Yemenis gather at the site of a bombing that targeted an army vehicle on its way to man a checkpoint near two Western embassies on May 9 in Sanaa. A separate attack on May 9 targeted the country's defense minister. (Mohammed Huwais/AFP via Getty Images)
ADEN — Yemeni Defense Minister Mohammed Nasser Ahmad and two senior security officers escaped unhurt when their convoy was ambushed on Friday by al-Qaida fighters in the south, a military source said.
Ahmad, intelligence chief Ali Hassan al-Ahmadi and military police chief Awad Majwar al-Awlaqi were travelling from Abyan province to Shabwa province, when they came under fire, the source said.
The source said none of the top brass was hurt in the attack that came as they were returning from a trip to monitor an ongoing army offensive against jihadists in Yemen's restive south.
Clashes erupted after the ambush and lasted 15 minutes, the source said.
It was not immediately clear if there were any casualties among the assailants.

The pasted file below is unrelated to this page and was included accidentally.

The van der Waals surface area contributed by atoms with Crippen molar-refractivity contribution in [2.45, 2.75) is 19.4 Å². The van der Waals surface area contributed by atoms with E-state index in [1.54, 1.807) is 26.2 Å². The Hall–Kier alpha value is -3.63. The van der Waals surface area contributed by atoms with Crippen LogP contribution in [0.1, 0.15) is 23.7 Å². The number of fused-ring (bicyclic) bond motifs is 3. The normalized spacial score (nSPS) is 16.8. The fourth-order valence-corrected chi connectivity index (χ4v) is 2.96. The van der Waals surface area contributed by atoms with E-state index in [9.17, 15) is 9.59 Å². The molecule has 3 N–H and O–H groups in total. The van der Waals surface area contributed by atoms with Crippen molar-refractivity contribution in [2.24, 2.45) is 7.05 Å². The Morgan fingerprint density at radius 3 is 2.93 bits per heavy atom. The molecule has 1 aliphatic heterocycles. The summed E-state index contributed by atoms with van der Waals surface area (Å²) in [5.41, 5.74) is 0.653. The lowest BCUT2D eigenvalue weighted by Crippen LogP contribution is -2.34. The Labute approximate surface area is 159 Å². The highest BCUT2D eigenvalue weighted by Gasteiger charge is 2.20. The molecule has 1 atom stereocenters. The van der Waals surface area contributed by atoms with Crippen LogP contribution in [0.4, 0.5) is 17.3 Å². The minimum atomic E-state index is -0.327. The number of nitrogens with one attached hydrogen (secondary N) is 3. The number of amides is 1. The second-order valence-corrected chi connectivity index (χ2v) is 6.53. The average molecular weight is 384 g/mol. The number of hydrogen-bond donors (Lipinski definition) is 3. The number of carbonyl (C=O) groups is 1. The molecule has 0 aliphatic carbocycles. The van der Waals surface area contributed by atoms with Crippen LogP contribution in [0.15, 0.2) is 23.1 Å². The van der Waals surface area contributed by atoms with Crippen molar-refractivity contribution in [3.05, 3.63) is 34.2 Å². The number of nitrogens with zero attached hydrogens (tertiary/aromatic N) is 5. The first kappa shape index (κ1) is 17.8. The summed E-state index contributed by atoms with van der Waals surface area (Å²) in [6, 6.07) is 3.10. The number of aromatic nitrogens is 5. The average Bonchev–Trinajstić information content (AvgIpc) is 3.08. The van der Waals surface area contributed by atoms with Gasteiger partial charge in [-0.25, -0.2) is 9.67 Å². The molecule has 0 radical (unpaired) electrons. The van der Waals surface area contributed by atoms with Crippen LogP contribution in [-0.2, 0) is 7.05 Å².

The attack came hours after a nightime operation in the capital, in which security forces killed an al-Qaida commander suspected of masterminding a wave of kidnap bids targeting Western diplomats.
Hours later, a bombing in Sanaa's diplomatic neighborhood wounded 11 police officers.
The defense minister, in a statement published earlier Friday, vowed to crush al-Qaida fighters in Yemen.
The ground offensive began on April 29 in Shabwa, Abyan and Baida provinces, where a wave of US drone strikes killed scores of suspected al-Qaida militants last month.
On Thursday, the army said it entered the town of Azzan, the second largest in Shabwa and a major stronghold of al-Qaida in the Arabian Peninsula (AQAP), which is seen by the United States as the network's deadliest franchise.